This game is simply storytelling at it's finest. Exploring a post apocalyptic world under the sea, packed full of backstory and detail, you play the role of a freelancer, sailing around in his hunk of junk doing oddjobs for various people. You bounce around between majestic cities, rundown ports and intimidating battleships, interacting with every little detail of the world around you to find jobs and information. As you do this, you upgrade your ship and kit it out as you see fit so that eventually you can go kick some ass for your chosen allies. It is a sign of the immense scale and epicness of this game that yu don't even find out what this game is really about until the final act, in a reveal so sudden and out of the blue that it goes down as one of the most impressively shocking moments in gaming history. And they actually did make a sequel for this, didn't really get into it, some things better left alone.
Directed by Michael Grandage
Written by Yukio Mishima
Starring Judi Dench, Rosamund Pike
Production company The Donmar
Theatre The Wyndham
My regular readers, and particularly those of you who are seasoned theatre patrons, will remember my previous review for the first production in the Donmar season at the Wyndham, Ivanov, starring Kenneth Branagh. In case you missed it, it was an absolutely wonderful production of a play by one of the finest ever playwrights, Anton Chekhov and achieved a maximum 5 star rating from me. This was followed by the equally mesmerizing production of Shakespeare's Twelfth Night, starring Derek Jacobi.
And indeed the latest Donmar production at the Wyndham, Madame de Sade starring the legendary Judi Dench, looked very much like being another win for the in-form director Michael Grandage.
Unfortunately all good runs come to an end, and in this case it has done so in a spectacularly painful fashion.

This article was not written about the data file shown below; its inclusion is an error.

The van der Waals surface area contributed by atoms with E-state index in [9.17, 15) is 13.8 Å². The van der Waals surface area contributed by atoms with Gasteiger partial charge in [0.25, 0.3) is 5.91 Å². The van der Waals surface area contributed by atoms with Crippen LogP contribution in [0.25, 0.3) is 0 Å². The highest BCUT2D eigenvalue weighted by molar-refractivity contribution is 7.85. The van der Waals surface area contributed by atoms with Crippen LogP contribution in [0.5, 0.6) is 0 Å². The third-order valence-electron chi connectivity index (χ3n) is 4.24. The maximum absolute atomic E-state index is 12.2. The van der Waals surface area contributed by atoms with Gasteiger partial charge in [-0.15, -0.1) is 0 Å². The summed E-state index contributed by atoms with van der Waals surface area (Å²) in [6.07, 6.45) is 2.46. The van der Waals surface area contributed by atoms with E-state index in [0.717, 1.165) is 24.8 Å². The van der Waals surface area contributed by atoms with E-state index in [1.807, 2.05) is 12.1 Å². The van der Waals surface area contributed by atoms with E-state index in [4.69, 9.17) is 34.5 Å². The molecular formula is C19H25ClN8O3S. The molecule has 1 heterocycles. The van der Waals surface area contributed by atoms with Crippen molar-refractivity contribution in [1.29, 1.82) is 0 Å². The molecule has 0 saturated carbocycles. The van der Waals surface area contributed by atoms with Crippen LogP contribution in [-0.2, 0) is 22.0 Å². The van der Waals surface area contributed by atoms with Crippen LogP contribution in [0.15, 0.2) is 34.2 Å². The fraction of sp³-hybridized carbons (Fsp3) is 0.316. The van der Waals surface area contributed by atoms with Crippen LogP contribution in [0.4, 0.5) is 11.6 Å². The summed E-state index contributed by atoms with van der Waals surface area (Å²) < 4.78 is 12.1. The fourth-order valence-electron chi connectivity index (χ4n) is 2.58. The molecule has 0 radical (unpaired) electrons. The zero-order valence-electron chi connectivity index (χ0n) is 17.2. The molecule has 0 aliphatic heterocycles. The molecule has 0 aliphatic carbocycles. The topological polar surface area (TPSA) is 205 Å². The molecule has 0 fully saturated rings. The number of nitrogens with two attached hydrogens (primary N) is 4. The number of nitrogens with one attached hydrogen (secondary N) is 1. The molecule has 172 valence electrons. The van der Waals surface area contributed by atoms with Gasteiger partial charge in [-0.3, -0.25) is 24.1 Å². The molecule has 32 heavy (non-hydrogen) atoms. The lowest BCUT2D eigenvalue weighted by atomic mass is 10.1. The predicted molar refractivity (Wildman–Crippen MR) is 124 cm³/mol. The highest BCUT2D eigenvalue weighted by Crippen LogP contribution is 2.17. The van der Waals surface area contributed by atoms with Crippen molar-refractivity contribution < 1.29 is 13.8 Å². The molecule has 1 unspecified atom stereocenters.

The production starts off in a decent fashion, a beautiful set design of tarnished silver, a mildly humorous scene between a slut and a religious fanatic about the Maquis de Sade's sexual exploits, but then it all goes down hill from there.
It's hard to tell if the play is this badly written, or just a poor translation by Donald Keene, but nothing comes off fluently, everything feels laborious and pretentious. The entirety of the second and third acts involve a bunch of self irritatingly simple and centered women sitting around talking about kinky things that happened to them off set, it's a bit like watching the view, except with funny wigs and ridiculous frocks. It gets tedious very quickly, and violates one of the first rules of writing: 'show, don't tell'. Nothing interesting ever happens on set, it's just a medium for the characters on stage to tell us about other things that have happened, I may as well just have stayed home and read the plot synopsis online.
You would expect at the very least Judi Dench's presence to be a saving grace, but sadly it's not. It's a testament to just how tedious and lacking in fluidity the dialogue is that there were several line flubs, including Judi of all people, and besides that she just ends up playing the exact same role she seems to have carved a little niche for in recent years; a tough old girl who's angry a lot. Time to move on and flex your acting chops methinks.
There was one moment of high amusement when the lights started malfunctioning, though at the time it wasn't clear if this was part of the production or not; at two points during the play one of the lights switched off and started rotating and swinging about wildly making a lot of loud noise. The people in the audience were actually fairly worried that it was going to fall down on them.
This unintentional amusement aside, the majority of the play was spent listening to these girls prattle on about existential and philosophical claptrap about why unrestrained decadence is a good thing. They lost me at 'Cathedral of vice', yawn.